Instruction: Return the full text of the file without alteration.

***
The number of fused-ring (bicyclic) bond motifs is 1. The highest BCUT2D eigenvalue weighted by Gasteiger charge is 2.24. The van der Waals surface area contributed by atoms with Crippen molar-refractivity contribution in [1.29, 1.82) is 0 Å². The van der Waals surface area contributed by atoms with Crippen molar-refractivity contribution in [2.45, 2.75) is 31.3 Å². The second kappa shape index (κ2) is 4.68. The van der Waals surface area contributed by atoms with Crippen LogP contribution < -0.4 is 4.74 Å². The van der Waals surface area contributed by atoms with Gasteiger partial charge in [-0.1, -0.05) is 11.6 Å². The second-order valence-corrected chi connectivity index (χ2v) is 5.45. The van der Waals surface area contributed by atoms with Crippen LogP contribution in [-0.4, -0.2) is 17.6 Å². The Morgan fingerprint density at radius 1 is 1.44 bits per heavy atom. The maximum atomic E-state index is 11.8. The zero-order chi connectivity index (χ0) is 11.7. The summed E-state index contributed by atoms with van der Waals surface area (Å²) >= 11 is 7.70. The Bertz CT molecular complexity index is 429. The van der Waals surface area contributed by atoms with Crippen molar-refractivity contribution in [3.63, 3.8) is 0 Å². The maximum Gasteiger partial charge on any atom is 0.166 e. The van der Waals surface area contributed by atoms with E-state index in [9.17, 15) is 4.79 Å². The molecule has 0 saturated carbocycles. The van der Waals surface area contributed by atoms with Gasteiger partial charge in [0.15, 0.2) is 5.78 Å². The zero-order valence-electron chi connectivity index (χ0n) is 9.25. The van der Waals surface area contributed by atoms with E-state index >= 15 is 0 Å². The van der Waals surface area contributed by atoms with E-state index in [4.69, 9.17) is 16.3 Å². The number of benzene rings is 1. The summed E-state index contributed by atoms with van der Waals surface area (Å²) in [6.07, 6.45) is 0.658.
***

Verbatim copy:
The number of fused-ring (bicyclic) bond motifs is 1. The highest BCUT2D eigenvalue weighted by Gasteiger charge is 2.24. The van der Waals surface area contributed by atoms with Crippen molar-refractivity contribution in [1.29, 1.82) is 0 Å². The van der Waals surface area contributed by atoms with Crippen molar-refractivity contribution in [2.45, 2.75) is 31.3 Å². The second kappa shape index (κ2) is 4.68. The van der Waals surface area contributed by atoms with Crippen LogP contribution < -0.4 is 4.74 Å². The van der Waals surface area contributed by atoms with Gasteiger partial charge in [-0.1, -0.05) is 11.6 Å². The second-order valence-corrected chi connectivity index (χ2v) is 5.45. The van der Waals surface area contributed by atoms with Crippen LogP contribution in [-0.4, -0.2) is 17.6 Å². The Morgan fingerprint density at radius 1 is 1.44 bits per heavy atom. The maximum atomic E-state index is 11.8. The zero-order chi connectivity index (χ0) is 11.7. The summed E-state index contributed by atoms with van der Waals surface area (Å²) >= 11 is 7.70. The Bertz CT molecular complexity index is 429. The van der Waals surface area contributed by atoms with Crippen molar-refractivity contribution in [3.63, 3.8) is 0 Å². The maximum Gasteiger partial charge on any atom is 0.166 e. The van der Waals surface area contributed by atoms with E-state index in [9.17, 15) is 4.79 Å². The molecule has 0 saturated carbocycles. The van der Waals surface area contributed by atoms with Gasteiger partial charge in [0.15, 0.2) is 5.78 Å². The zero-order valence-electron chi connectivity index (χ0n) is 9.25. The van der Waals surface area contributed by atoms with E-state index >= 15 is 0 Å². The van der Waals surface area contributed by atoms with E-state index in [4.69, 9.17) is 16.3 Å². The number of benzene rings is 1. The summed E-state index contributed by atoms with van der Waals surface area (Å²) in [6.07, 6.45) is 0.658.